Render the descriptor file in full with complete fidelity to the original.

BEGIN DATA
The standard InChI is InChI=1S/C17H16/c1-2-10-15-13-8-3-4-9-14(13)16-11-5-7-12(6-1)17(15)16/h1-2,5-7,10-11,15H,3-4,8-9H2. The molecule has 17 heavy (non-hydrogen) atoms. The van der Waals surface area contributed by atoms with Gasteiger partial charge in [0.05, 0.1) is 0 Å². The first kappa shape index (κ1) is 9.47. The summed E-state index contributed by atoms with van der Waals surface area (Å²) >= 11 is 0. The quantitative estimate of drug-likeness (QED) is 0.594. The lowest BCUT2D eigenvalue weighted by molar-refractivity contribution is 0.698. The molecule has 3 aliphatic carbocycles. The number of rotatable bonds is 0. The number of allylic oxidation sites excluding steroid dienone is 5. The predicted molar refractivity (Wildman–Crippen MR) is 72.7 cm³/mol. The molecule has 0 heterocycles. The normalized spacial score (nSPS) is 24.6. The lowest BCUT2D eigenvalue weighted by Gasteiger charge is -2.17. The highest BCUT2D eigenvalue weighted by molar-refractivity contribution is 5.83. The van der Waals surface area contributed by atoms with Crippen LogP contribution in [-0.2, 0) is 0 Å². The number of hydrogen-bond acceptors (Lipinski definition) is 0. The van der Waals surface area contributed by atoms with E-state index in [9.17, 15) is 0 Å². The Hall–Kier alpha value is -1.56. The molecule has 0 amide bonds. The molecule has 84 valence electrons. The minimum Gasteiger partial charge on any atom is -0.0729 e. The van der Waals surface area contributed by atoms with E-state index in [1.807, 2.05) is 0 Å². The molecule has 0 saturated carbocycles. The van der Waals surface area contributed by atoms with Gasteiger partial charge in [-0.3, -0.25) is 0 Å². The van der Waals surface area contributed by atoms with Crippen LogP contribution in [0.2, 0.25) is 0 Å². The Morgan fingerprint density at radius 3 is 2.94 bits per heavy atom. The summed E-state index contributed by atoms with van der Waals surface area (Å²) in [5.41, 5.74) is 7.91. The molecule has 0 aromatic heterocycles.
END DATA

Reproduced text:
The standard InChI is InChI=1S/C17H16/c1-2-10-15-13-8-3-4-9-14(13)16-11-5-7-12(6-1)17(15)16/h1-2,5-7,10-11,15H,3-4,8-9H2. The molecule has 17 heavy (non-hydrogen) atoms. The van der Waals surface area contributed by atoms with Gasteiger partial charge in [0.05, 0.1) is 0 Å². The first kappa shape index (κ1) is 9.47. The summed E-state index contributed by atoms with van der Waals surface area (Å²) >= 11 is 0. The quantitative estimate of drug-likeness (QED) is 0.594. The lowest BCUT2D eigenvalue weighted by molar-refractivity contribution is 0.698. The molecule has 3 aliphatic carbocycles. The number of rotatable bonds is 0. The number of allylic oxidation sites excluding steroid dienone is 5. The predicted molar refractivity (Wildman–Crippen MR) is 72.7 cm³/mol. The molecule has 0 heterocycles. The normalized spacial score (nSPS) is 24.6. The lowest BCUT2D eigenvalue weighted by Gasteiger charge is -2.17. The highest BCUT2D eigenvalue weighted by molar-refractivity contribution is 5.83. The van der Waals surface area contributed by atoms with Crippen LogP contribution in [-0.2, 0) is 0 Å². The number of hydrogen-bond acceptors (Lipinski definition) is 0. The van der Waals surface area contributed by atoms with E-state index in [9.17, 15) is 0 Å². The Hall–Kier alpha value is -1.56. The molecule has 0 amide bonds. The molecule has 84 valence electrons. The minimum Gasteiger partial charge on any atom is -0.0729 e. The van der Waals surface area contributed by atoms with E-state index in [1.807, 2.05) is 0 Å². The molecule has 0 saturated carbocycles. The van der Waals surface area contributed by atoms with Gasteiger partial charge in [-0.3, -0.25) is 0 Å². The van der Waals surface area contributed by atoms with Crippen LogP contribution in [0.2, 0.25) is 0 Å². The Morgan fingerprint density at radius 3 is 2.94 bits per heavy atom. The summed E-state index contributed by atoms with van der Waals surface area (Å²) in [5.41, 5.74) is 7.91. The molecule has 0 aromatic heterocycles.